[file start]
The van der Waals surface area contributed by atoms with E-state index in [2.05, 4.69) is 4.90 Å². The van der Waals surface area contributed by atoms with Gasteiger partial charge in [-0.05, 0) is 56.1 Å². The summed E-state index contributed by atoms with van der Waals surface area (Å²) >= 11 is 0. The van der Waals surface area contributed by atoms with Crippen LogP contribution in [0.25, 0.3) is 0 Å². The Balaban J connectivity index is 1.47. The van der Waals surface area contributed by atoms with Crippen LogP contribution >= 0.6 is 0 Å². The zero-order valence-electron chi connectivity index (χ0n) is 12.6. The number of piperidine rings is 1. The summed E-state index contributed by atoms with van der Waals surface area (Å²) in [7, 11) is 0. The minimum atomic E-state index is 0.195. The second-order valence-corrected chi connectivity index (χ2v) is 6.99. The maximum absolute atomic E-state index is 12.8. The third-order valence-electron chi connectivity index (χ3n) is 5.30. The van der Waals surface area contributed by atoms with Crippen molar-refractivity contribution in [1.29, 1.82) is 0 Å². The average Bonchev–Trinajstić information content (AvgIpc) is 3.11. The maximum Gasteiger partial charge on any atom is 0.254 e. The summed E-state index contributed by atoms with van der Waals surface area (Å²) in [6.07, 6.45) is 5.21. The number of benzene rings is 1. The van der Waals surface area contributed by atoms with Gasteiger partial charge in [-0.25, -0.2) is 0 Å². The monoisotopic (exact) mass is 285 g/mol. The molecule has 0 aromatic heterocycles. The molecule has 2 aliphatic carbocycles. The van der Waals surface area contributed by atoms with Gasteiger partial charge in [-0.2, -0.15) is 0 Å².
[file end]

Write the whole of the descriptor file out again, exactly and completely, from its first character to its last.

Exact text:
The van der Waals surface area contributed by atoms with E-state index in [2.05, 4.69) is 4.90 Å². The van der Waals surface area contributed by atoms with Gasteiger partial charge in [-0.05, 0) is 56.1 Å². The summed E-state index contributed by atoms with van der Waals surface area (Å²) >= 11 is 0. The van der Waals surface area contributed by atoms with Crippen LogP contribution in [0.25, 0.3) is 0 Å². The Balaban J connectivity index is 1.47. The van der Waals surface area contributed by atoms with Crippen LogP contribution >= 0.6 is 0 Å². The zero-order valence-electron chi connectivity index (χ0n) is 12.6. The number of piperidine rings is 1. The summed E-state index contributed by atoms with van der Waals surface area (Å²) in [7, 11) is 0. The minimum atomic E-state index is 0.195. The second-order valence-corrected chi connectivity index (χ2v) is 6.99. The maximum absolute atomic E-state index is 12.8. The third-order valence-electron chi connectivity index (χ3n) is 5.30. The van der Waals surface area contributed by atoms with Crippen molar-refractivity contribution in [1.29, 1.82) is 0 Å². The average Bonchev–Trinajstić information content (AvgIpc) is 3.11. The maximum Gasteiger partial charge on any atom is 0.254 e. The summed E-state index contributed by atoms with van der Waals surface area (Å²) in [6.07, 6.45) is 5.21. The number of benzene rings is 1. The van der Waals surface area contributed by atoms with Gasteiger partial charge in [-0.25, -0.2) is 0 Å². The monoisotopic (exact) mass is 285 g/mol. The molecule has 0 aromatic heterocycles. The molecule has 2 aliphatic carbocycles. The van der Waals surface area contributed by atoms with Gasteiger partial charge in [-0.2, -0.15) is 0 Å².